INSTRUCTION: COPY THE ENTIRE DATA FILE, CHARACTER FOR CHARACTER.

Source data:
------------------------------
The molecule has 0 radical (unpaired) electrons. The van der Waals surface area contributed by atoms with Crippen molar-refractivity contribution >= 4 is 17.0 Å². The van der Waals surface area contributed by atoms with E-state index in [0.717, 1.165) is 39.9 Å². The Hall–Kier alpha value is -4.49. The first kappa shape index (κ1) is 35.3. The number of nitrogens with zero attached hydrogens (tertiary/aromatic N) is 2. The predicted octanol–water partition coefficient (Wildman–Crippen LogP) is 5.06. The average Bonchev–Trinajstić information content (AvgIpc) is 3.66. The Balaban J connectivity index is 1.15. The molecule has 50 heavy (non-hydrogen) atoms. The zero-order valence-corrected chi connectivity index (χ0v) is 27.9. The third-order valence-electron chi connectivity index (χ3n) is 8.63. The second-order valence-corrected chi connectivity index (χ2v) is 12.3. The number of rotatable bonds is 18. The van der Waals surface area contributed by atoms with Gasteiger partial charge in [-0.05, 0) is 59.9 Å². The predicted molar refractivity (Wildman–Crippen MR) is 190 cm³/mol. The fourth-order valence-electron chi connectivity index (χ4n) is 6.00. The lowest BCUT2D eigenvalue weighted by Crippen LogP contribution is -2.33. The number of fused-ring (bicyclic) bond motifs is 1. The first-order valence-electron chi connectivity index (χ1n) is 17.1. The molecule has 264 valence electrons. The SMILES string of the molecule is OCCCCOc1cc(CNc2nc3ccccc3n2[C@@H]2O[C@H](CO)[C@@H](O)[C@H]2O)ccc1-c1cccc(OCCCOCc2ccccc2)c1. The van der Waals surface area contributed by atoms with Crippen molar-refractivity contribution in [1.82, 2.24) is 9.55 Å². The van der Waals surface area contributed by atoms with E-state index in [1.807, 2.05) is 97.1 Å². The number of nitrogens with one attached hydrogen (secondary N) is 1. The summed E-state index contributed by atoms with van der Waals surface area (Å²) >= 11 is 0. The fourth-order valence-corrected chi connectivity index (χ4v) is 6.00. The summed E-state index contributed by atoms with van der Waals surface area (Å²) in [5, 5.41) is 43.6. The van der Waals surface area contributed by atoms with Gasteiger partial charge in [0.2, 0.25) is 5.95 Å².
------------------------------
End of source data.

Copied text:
The molecule has 0 radical (unpaired) electrons. The van der Waals surface area contributed by atoms with Crippen molar-refractivity contribution >= 4 is 17.0 Å². The van der Waals surface area contributed by atoms with E-state index in [0.717, 1.165) is 39.9 Å². The Hall–Kier alpha value is -4.49. The first kappa shape index (κ1) is 35.3. The number of nitrogens with zero attached hydrogens (tertiary/aromatic N) is 2. The predicted octanol–water partition coefficient (Wildman–Crippen LogP) is 5.06. The average Bonchev–Trinajstić information content (AvgIpc) is 3.66. The Balaban J connectivity index is 1.15. The molecule has 50 heavy (non-hydrogen) atoms. The zero-order valence-corrected chi connectivity index (χ0v) is 27.9. The third-order valence-electron chi connectivity index (χ3n) is 8.63. The second-order valence-corrected chi connectivity index (χ2v) is 12.3. The number of rotatable bonds is 18. The van der Waals surface area contributed by atoms with Gasteiger partial charge in [-0.05, 0) is 59.9 Å². The predicted molar refractivity (Wildman–Crippen MR) is 190 cm³/mol. The fourth-order valence-electron chi connectivity index (χ4n) is 6.00. The lowest BCUT2D eigenvalue weighted by Crippen LogP contribution is -2.33. The number of fused-ring (bicyclic) bond motifs is 1. The first-order valence-electron chi connectivity index (χ1n) is 17.1. The molecule has 264 valence electrons. The SMILES string of the molecule is OCCCCOc1cc(CNc2nc3ccccc3n2[C@@H]2O[C@H](CO)[C@@H](O)[C@H]2O)ccc1-c1cccc(OCCCOCc2ccccc2)c1. The van der Waals surface area contributed by atoms with Crippen molar-refractivity contribution in [1.82, 2.24) is 9.55 Å². The van der Waals surface area contributed by atoms with E-state index in [1.807, 2.05) is 97.1 Å². The number of nitrogens with one attached hydrogen (secondary N) is 1. The summed E-state index contributed by atoms with van der Waals surface area (Å²) >= 11 is 0. The fourth-order valence-corrected chi connectivity index (χ4v) is 6.00. The summed E-state index contributed by atoms with van der Waals surface area (Å²) in [5, 5.41) is 43.6. The van der Waals surface area contributed by atoms with Gasteiger partial charge in [0.2, 0.25) is 5.95 Å².